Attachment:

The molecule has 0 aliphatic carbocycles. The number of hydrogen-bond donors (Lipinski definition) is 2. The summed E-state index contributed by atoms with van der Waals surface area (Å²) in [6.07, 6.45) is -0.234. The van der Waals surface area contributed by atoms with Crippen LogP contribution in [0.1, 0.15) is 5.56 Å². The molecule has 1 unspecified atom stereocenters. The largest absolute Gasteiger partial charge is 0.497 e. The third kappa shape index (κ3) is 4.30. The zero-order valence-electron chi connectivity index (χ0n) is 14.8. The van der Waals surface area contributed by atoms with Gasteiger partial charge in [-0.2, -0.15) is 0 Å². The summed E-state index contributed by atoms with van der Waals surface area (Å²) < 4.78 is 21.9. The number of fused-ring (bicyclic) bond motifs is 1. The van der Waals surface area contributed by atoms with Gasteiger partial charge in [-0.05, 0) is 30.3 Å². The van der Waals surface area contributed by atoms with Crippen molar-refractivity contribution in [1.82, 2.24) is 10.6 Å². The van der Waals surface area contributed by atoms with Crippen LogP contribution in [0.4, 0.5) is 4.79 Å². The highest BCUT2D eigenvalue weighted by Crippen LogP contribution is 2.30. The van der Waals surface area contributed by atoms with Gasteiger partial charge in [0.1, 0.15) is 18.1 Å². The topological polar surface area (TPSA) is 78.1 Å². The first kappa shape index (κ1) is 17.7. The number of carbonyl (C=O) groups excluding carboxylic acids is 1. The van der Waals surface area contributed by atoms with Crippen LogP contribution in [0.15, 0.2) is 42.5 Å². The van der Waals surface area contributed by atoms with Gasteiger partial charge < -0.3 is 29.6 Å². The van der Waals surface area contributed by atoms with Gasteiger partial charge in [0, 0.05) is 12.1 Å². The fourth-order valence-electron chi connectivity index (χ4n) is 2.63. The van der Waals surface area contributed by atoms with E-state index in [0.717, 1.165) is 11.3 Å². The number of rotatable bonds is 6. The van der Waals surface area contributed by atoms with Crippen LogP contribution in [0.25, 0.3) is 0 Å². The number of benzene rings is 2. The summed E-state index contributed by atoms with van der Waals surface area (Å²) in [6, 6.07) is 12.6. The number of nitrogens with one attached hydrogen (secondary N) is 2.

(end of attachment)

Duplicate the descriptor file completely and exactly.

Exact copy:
The molecule has 0 aliphatic carbocycles. The number of hydrogen-bond donors (Lipinski definition) is 2. The summed E-state index contributed by atoms with van der Waals surface area (Å²) in [6.07, 6.45) is -0.234. The van der Waals surface area contributed by atoms with Crippen LogP contribution in [0.1, 0.15) is 5.56 Å². The molecule has 1 unspecified atom stereocenters. The largest absolute Gasteiger partial charge is 0.497 e. The third kappa shape index (κ3) is 4.30. The zero-order valence-electron chi connectivity index (χ0n) is 14.8. The van der Waals surface area contributed by atoms with Gasteiger partial charge in [-0.2, -0.15) is 0 Å². The summed E-state index contributed by atoms with van der Waals surface area (Å²) < 4.78 is 21.9. The number of fused-ring (bicyclic) bond motifs is 1. The van der Waals surface area contributed by atoms with Gasteiger partial charge in [-0.05, 0) is 30.3 Å². The van der Waals surface area contributed by atoms with Crippen molar-refractivity contribution in [1.82, 2.24) is 10.6 Å². The van der Waals surface area contributed by atoms with Crippen LogP contribution in [0.4, 0.5) is 4.79 Å². The highest BCUT2D eigenvalue weighted by Crippen LogP contribution is 2.30. The van der Waals surface area contributed by atoms with Gasteiger partial charge in [0.1, 0.15) is 18.1 Å². The topological polar surface area (TPSA) is 78.1 Å². The first kappa shape index (κ1) is 17.7. The number of carbonyl (C=O) groups excluding carboxylic acids is 1. The van der Waals surface area contributed by atoms with Crippen LogP contribution in [0.15, 0.2) is 42.5 Å². The van der Waals surface area contributed by atoms with Gasteiger partial charge < -0.3 is 29.6 Å². The van der Waals surface area contributed by atoms with Gasteiger partial charge in [0, 0.05) is 12.1 Å². The fourth-order valence-electron chi connectivity index (χ4n) is 2.63. The van der Waals surface area contributed by atoms with E-state index in [0.717, 1.165) is 11.3 Å². The number of rotatable bonds is 6. The van der Waals surface area contributed by atoms with Crippen LogP contribution in [0.25, 0.3) is 0 Å². The number of benzene rings is 2. The summed E-state index contributed by atoms with van der Waals surface area (Å²) in [6, 6.07) is 12.6. The number of nitrogens with one attached hydrogen (secondary N) is 2.